You choose, we deliver
If you are interested in this story, you might be interested in others from The Journal Gazette. Go to www.journalgazette.net/newsletter and pick the subjects you care most about. We'll deliver your customized daily news report at 3 a.m. Fort Wayne time, right to your email.
Advertisement

Attorney general wants ex-IURC chief charged again

– Attorney General Greg Zoeller is seeking to reinstate criminal charges against a former state utility regulator.

Zoeller, who represents the state in criminal appeals, has challenged a Marion County trial court’s order dismissing the charges against David Lott Hardy last month.

Hardy, of Fort Wayne, was charged with several felony counts of official misconduct in December 2011.

The indictments alleged that Hardy, former head of the Indiana Utility Regulatory Commission, allowed the panel’s top lawyer to keep overseeing cases involving Duke Energy even though he knew the attorney was trying to land a job at the utility company.

Former Gov. Mitch Daniels fired Hardy in October 2010 but said he didn’t think anything Hardy did was criminal.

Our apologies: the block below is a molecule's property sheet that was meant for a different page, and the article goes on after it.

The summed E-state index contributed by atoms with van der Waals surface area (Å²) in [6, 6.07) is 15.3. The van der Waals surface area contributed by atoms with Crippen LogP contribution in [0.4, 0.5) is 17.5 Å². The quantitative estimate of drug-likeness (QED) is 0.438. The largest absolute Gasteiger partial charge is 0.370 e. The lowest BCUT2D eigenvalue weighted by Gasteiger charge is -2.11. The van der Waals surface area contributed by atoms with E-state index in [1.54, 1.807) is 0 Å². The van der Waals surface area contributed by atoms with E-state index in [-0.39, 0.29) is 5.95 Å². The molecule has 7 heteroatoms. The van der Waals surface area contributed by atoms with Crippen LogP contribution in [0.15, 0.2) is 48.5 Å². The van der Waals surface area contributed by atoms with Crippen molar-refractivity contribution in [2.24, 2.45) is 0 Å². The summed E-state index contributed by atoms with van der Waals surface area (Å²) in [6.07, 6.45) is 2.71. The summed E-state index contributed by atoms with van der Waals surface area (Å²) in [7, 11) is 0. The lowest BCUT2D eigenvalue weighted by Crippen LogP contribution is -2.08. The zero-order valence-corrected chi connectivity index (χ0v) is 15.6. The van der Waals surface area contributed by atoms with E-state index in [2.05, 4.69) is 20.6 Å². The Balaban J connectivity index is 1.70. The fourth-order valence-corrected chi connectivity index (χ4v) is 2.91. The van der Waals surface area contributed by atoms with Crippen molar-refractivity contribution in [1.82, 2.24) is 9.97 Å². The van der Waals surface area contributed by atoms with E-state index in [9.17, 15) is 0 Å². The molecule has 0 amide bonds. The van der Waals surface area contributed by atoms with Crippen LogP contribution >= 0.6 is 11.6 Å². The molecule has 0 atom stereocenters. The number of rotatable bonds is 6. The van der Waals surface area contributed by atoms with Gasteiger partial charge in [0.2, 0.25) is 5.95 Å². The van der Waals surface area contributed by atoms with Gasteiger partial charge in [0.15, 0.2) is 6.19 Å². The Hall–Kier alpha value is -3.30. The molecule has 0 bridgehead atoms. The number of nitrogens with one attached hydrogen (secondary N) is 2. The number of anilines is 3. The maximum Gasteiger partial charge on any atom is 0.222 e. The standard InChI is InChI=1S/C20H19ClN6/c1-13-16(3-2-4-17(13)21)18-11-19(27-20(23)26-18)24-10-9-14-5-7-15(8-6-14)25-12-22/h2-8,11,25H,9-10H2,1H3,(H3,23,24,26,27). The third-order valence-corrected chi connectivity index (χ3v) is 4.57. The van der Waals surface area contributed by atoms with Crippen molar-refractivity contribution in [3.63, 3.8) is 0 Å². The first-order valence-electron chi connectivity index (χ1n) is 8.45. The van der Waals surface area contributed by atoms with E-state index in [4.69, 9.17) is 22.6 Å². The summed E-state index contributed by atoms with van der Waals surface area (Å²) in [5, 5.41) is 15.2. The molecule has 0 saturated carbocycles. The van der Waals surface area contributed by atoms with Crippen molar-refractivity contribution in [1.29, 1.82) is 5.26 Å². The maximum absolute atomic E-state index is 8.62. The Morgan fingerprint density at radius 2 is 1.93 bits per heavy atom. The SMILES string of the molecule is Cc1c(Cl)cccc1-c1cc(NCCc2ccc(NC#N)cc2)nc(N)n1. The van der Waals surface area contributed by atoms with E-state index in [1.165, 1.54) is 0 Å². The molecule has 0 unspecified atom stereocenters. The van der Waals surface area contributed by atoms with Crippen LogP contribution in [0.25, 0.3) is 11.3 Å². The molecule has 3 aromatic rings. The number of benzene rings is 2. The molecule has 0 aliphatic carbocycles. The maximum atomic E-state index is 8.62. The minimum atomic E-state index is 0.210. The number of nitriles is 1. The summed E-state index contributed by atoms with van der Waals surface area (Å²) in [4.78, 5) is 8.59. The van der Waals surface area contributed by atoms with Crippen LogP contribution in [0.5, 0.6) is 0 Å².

Hardy stood trial Aug. 12, but Marion Superior Court Judge William Nelson dismissed the charges before the case went to deliberations. Nelson found that Hardy could not be charged with official misconduct because there were no underlying criminal accusation that the misconduct charges were based on.

The General Assembly had modified the law effective July 1, 2012, and the judge said that action to clarify the law showed the legislature’s intent to apply the change retroactively.

But Zoeller said “if the legislature intended to make a 2012 change in the law retroactive as the trial court ruled, it would have written that into the statute, and it did not.”

He further asked that Hardy face charges under the law that was in effect in 2010.

A news release from Zoeller’s office said it is common for a prosecutor who has had a case dismissed to request that the attorney general take an appeal to have the charges reinstated.

The appeal will be heard by the Indiana Court of Appeals, where both sides will have the opportunity to file legal briefs and the court might hear oral arguments.

nkelly@jg.net

Advertisement